I liked this op-ed in the New York Times on "locovores."
Stephen Landsburg comments on his blog. (I highly recommend both the blog as two of his books: The Big Questions and The Armchair Economist.)
Landsburg's point is very valid and to often ignored. The Soivet Union collapsed because planners can't get enough information to decide who should get what, where and when. Prices, miraculously, do the work of the planner fantastically. They are signals that tell let everyone make individuals choices and when those choices get added up in the market, everyone gets what they want--with a few exceptions.
Exception one is that if people don't make smart choices then they aren't going to get what they want. That sounds stupid to say but its the basis for a ton of experiments in behavioral economics exploring why and when people make bad choices.
Exception two is when the prices don't reflect the real cost of something. For example, the price of gasoline doesn't reflect the cost (externality) of pollution to everyone who likes clean air.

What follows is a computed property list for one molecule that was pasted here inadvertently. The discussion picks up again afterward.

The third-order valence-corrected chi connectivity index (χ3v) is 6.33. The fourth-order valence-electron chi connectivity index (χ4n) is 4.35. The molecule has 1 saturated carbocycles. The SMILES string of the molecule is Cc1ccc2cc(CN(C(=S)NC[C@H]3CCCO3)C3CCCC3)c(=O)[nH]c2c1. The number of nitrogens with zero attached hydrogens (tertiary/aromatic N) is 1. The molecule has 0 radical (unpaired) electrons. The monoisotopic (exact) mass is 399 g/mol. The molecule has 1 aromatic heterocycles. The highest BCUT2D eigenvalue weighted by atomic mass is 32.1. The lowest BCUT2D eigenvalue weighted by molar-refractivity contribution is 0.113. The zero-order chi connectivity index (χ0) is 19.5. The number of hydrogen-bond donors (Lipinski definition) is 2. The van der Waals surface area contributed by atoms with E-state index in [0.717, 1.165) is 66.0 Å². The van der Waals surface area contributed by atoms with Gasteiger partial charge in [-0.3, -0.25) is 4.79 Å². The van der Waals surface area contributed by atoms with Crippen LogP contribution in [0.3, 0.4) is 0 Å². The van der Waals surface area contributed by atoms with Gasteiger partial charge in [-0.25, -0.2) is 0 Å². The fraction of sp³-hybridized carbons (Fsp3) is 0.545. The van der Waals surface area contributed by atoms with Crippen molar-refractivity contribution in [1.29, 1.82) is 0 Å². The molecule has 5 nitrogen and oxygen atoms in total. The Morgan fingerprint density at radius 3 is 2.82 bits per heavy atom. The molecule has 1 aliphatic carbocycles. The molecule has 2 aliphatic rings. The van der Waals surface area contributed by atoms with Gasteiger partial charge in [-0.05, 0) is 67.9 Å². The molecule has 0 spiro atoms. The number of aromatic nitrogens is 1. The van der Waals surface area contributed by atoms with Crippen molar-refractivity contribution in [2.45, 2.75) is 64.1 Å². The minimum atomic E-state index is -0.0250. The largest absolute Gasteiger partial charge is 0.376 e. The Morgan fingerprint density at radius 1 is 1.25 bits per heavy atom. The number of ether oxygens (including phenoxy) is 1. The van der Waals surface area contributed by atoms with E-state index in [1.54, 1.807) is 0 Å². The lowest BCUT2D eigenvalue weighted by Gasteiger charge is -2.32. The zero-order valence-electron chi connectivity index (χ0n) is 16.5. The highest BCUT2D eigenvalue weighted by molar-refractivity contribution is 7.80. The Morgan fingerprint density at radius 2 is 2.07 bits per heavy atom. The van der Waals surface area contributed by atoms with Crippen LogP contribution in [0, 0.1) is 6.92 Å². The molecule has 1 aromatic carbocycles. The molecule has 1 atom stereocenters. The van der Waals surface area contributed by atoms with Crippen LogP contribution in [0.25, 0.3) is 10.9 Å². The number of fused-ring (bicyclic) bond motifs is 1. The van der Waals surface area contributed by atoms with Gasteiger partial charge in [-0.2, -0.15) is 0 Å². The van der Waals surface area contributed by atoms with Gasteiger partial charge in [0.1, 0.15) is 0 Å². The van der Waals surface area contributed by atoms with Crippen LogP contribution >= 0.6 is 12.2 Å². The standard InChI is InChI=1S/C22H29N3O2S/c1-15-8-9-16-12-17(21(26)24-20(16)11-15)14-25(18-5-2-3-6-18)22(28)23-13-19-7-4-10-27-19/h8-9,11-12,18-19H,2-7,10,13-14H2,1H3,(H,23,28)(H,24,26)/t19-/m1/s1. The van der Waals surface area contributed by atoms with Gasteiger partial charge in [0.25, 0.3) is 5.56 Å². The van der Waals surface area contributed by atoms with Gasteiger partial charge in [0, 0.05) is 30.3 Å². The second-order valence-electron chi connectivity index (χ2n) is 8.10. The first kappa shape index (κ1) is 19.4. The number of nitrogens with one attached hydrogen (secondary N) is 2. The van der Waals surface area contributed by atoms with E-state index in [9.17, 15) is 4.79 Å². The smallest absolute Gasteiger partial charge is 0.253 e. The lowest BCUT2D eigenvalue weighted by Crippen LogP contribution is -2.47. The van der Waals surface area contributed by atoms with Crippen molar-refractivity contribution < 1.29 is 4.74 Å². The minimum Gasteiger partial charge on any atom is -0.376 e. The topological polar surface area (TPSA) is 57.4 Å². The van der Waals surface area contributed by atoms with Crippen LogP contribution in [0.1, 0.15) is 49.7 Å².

So I disagree with Landsburg that prices are good signals in this case. The price of food doesn't capture the externalities from energy use because there is no carbon tax, so in a way it makes sense to try to "correct" the prices for energy use. That said, my guess is that Landsburg and I would agree locovores (and the op-ed author) don't approach that calculation properly because they don't even attempt to weight the costs of global warming against the happiness from consumption.